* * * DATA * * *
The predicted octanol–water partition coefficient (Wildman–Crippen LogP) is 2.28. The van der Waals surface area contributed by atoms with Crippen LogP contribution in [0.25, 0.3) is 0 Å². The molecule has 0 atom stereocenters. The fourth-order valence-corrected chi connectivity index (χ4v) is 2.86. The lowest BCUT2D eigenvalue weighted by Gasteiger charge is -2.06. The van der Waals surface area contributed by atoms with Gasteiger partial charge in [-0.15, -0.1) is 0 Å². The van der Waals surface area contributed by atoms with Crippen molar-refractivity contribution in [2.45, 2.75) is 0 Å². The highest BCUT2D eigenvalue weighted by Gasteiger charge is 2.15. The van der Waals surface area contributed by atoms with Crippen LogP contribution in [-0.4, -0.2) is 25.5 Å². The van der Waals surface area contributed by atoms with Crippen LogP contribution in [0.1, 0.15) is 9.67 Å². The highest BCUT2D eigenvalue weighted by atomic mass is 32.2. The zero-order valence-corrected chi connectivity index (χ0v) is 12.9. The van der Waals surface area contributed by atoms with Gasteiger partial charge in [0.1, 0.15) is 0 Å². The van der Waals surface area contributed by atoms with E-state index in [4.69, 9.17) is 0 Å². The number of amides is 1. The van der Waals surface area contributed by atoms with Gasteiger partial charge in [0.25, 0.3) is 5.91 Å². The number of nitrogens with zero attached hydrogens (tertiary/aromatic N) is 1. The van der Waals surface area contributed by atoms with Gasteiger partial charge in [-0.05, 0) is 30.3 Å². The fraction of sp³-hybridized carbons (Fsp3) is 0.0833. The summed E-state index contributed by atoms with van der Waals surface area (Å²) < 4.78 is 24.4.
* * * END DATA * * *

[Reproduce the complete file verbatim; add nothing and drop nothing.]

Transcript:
The predicted octanol–water partition coefficient (Wildman–Crippen LogP) is 2.28. The van der Waals surface area contributed by atoms with Crippen LogP contribution in [0.25, 0.3) is 0 Å². The molecule has 0 atom stereocenters. The fourth-order valence-corrected chi connectivity index (χ4v) is 2.86. The lowest BCUT2D eigenvalue weighted by Gasteiger charge is -2.06. The van der Waals surface area contributed by atoms with Gasteiger partial charge in [-0.15, -0.1) is 0 Å². The van der Waals surface area contributed by atoms with Crippen molar-refractivity contribution in [2.45, 2.75) is 0 Å². The highest BCUT2D eigenvalue weighted by Gasteiger charge is 2.15. The van der Waals surface area contributed by atoms with Crippen LogP contribution in [-0.4, -0.2) is 25.5 Å². The van der Waals surface area contributed by atoms with Crippen LogP contribution in [0.1, 0.15) is 9.67 Å². The highest BCUT2D eigenvalue weighted by atomic mass is 32.2. The zero-order valence-corrected chi connectivity index (χ0v) is 12.9. The van der Waals surface area contributed by atoms with Gasteiger partial charge in [0.1, 0.15) is 0 Å². The van der Waals surface area contributed by atoms with E-state index in [4.69, 9.17) is 0 Å². The number of amides is 1. The van der Waals surface area contributed by atoms with Gasteiger partial charge in [0.25, 0.3) is 5.91 Å². The number of nitrogens with zero attached hydrogens (tertiary/aromatic N) is 1. The van der Waals surface area contributed by atoms with Gasteiger partial charge in [-0.05, 0) is 30.3 Å². The fraction of sp³-hybridized carbons (Fsp3) is 0.0833. The summed E-state index contributed by atoms with van der Waals surface area (Å²) < 4.78 is 24.4.